Appalachian Assault (or Double A)

Routes: Day OneDay Two

Getting up and over and getting up and over again were obvious before start – that and the no turning back feature that has its own potency manifested in the positive by eliminating any creeping bail out notions.  We were riding bikes from Front Royal to RTR and if you did want to go back your gear was still in the support vehicle headed to the Barn.  Not that anyone showed hesitation.  The group was strong and solid and the stakes had already been established prior to depart.

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Guns Grits and Gravel – 2011 – Fire Road Throw Down

Route detail

Most of the pieces already exist.  New ones are open to investigation and interpretation.  The sequence, an assemblence of tracks, stretches, lanes and corridors; surfaces and textures visited but not yet connected.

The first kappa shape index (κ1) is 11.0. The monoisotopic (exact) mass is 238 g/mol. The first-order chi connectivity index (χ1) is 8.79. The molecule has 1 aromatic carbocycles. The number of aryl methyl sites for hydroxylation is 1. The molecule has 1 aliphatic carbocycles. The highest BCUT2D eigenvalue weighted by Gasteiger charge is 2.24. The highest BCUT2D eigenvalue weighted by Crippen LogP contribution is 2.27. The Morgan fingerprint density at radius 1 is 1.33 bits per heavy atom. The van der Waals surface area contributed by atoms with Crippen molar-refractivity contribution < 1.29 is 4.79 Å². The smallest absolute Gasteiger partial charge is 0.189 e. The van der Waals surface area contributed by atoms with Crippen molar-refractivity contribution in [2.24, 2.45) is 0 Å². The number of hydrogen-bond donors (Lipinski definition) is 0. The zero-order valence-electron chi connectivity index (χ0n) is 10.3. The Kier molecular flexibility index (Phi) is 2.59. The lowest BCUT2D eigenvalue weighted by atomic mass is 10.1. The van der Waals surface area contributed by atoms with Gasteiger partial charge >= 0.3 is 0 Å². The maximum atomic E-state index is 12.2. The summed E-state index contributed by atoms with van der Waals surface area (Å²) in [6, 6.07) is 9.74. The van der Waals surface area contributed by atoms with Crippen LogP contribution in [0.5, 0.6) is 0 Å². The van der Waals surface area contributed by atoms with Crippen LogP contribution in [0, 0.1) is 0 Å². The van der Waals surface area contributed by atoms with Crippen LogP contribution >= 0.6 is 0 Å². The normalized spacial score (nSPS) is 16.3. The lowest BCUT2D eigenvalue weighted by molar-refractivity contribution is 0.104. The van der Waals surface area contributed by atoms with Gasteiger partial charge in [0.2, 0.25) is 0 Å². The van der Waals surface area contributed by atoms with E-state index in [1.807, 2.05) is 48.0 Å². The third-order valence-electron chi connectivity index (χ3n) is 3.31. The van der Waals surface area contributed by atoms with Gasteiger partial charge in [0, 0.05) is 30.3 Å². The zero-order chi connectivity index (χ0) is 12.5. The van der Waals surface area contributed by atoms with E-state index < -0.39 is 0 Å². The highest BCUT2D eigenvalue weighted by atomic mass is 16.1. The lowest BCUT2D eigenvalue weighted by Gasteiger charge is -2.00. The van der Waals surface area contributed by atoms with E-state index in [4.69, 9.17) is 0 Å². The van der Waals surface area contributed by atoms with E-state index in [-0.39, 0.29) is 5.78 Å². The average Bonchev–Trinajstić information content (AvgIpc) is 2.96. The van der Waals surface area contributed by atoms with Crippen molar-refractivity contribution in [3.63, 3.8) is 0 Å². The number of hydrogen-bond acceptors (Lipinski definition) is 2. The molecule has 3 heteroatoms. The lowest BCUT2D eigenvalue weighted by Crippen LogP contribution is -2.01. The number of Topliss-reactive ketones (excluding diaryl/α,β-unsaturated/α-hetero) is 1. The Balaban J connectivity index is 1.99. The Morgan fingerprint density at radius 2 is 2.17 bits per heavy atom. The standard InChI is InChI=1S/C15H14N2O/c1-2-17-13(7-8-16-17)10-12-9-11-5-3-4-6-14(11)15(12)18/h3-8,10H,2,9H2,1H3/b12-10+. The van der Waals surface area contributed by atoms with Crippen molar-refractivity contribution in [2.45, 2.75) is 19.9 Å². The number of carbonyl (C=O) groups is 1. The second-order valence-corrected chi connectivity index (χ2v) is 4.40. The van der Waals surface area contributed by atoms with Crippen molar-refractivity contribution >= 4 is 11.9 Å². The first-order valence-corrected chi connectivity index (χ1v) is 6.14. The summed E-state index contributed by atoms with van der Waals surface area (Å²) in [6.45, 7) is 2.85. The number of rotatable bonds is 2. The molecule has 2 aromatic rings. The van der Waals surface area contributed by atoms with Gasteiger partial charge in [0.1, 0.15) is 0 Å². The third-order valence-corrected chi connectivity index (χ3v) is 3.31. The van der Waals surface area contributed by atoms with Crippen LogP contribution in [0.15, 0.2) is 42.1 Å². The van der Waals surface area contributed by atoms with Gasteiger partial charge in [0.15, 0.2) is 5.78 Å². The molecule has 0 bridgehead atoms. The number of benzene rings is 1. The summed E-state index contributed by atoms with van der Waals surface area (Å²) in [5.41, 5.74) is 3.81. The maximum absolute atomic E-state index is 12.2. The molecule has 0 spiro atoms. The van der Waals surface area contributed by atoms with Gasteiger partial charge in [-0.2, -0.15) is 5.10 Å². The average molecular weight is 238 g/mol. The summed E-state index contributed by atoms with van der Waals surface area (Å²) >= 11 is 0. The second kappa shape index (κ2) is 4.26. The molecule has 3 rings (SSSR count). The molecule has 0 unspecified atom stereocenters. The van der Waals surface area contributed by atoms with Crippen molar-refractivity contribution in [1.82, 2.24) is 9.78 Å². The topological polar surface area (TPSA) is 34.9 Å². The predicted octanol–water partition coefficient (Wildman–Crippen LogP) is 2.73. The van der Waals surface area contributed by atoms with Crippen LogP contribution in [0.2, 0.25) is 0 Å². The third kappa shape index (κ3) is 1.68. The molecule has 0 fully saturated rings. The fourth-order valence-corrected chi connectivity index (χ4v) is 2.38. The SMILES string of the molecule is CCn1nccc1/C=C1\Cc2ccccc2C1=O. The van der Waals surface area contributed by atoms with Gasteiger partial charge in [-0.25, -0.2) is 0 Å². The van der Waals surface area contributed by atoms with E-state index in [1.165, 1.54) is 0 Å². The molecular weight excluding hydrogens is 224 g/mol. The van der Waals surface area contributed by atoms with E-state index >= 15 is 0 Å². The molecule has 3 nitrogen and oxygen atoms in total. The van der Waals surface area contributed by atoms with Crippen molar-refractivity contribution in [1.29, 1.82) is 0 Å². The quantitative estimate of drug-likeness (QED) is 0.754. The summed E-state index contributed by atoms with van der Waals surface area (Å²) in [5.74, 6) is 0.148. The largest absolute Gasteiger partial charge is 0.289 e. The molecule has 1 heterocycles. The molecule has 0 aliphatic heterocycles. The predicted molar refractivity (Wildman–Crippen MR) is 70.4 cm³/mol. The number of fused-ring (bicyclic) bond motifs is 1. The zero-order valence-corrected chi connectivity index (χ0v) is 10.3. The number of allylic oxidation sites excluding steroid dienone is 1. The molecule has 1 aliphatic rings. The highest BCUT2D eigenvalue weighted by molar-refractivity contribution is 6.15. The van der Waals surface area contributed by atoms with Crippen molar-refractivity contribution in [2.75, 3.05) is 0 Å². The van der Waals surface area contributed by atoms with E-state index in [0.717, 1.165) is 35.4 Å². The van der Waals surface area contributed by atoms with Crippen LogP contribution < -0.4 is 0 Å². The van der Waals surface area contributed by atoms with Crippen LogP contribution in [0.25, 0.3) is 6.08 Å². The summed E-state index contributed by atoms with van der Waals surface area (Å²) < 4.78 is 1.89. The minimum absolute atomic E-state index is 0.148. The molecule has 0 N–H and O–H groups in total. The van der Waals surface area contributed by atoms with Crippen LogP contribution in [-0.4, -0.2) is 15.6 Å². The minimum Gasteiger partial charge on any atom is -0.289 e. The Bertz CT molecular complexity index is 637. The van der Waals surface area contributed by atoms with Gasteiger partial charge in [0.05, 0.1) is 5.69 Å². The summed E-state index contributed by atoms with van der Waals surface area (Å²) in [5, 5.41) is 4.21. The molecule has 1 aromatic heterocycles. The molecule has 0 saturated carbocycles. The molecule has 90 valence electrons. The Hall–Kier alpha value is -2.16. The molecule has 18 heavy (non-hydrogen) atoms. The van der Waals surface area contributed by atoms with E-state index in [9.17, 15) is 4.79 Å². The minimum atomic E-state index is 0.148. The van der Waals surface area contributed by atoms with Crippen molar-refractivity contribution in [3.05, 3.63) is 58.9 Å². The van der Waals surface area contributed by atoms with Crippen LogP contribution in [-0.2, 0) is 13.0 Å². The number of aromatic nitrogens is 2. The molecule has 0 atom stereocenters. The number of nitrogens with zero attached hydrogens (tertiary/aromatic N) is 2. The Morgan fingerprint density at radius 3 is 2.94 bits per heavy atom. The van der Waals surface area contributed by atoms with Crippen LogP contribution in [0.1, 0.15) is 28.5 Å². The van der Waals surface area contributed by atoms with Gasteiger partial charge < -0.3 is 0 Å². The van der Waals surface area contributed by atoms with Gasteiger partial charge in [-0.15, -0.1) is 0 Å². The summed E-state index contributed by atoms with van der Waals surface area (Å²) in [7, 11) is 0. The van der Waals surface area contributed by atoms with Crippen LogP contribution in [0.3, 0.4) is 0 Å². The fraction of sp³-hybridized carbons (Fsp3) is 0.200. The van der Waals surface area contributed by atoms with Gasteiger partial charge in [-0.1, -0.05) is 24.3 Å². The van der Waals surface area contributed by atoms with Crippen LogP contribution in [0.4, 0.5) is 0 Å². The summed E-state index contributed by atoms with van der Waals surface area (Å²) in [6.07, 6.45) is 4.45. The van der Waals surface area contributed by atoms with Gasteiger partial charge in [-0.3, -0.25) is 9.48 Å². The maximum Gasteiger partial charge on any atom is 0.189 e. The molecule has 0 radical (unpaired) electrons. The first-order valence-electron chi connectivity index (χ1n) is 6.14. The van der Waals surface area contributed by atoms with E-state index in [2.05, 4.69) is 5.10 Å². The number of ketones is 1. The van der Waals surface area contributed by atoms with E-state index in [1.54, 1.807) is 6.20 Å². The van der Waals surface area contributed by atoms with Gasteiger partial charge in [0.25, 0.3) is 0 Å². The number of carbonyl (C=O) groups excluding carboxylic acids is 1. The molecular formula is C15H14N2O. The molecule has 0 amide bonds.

South Branch Mountain. Shenandoah Mountain.  Elkhorn Mountain. Spring Mountain.  Foremost Mountain. Flattop Mountain.  Wolfpen Hollow.  Reynolds Knob.  Stump Knob. Peru Gap….

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Jeremiah Bishop Gran Fondo

Garmin data:

Something distinct leaves an imprint.  If it’s long, vast, sprawling AND distinct it leaves a full and winding imprint.  One that returns in slow subtle ways.  A bike race, a bike ride, a sporting event, a backwoods adventure.  Anything really – it could be a long night of metropolitan clubbing strung together in sparks and stops.  The shades and colors between a beginning and an end.  The activity and then the recollections are what define us.  We piece together what has transpired.   Sometimes a vague shadow fades to a small memory but if it’s distinct the grooves are drawn sharp.  They keep coming.  They prompt and inform us.

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I Suffer (So You Can Suffer)

Garmin data:

Or…….., so you don’t have to, or
you have the option to, or
maybe I am a glutton for punishment and just can’t help myself.